John C. Eastman
jeastman at CHAPMAN.EDU
Wed Mar 15 10:36:43 PST 2000
I had an interesting question from a federal Judge this week.
Where is a district judge supposed to look to determine the
government's interest in adopting regulations that are
restrictive of speech and association rights? Only in the
codified "purpose" section of the statute/ordinance? In
committee reports and other legislative history, if any? In
affidavits by individual legislators? In public opinion polls?
The issue arises in the context of a challenge to a city
ordinance restricting contributions to political committees
making independent expenditures in city council elections. The
ordinance has a statutory purpose section that demonstrates a
leveling the playing field rationale that was soundly rejected by
the Supreme Court in Buckley v. Valeo. I know under rational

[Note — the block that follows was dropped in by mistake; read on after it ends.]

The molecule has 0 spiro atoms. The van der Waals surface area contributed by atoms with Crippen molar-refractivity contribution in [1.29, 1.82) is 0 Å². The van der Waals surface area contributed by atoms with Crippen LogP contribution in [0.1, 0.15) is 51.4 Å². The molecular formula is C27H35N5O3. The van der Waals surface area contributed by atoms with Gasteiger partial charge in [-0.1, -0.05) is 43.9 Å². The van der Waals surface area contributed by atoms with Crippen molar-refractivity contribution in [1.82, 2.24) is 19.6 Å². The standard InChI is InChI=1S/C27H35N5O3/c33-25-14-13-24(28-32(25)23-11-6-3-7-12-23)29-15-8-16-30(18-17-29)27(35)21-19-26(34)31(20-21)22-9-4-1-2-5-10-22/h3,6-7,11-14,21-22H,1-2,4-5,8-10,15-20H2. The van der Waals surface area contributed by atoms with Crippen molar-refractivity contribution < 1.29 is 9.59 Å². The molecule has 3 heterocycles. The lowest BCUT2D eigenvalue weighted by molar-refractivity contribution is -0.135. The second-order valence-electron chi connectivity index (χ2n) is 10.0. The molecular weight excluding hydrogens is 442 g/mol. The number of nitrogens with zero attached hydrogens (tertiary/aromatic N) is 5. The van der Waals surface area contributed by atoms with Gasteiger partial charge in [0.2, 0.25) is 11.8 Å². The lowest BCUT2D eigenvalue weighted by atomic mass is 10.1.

basis review, any conceivable purpose will suffice, but the
scrutiny level here is much higher -- something very close to
strict scrutiny, if not strict scrutiny itself. (The Court has
applied slightly less than strict scrutiny when assessing limits
on contributions TO CANDIDATES, but strict scrutiny when
assessing limits on independent expenditures and "exacting"
scrutiny when assessing limits on contributions to committees
making independent expenditures in support or opposition to
With these higher levels of scrutiny, can the court look beyond
the codified purpose? Must it?
Anyone know of any case law on the subject?
Dr. John C. Eastman
Chapman University School of Law
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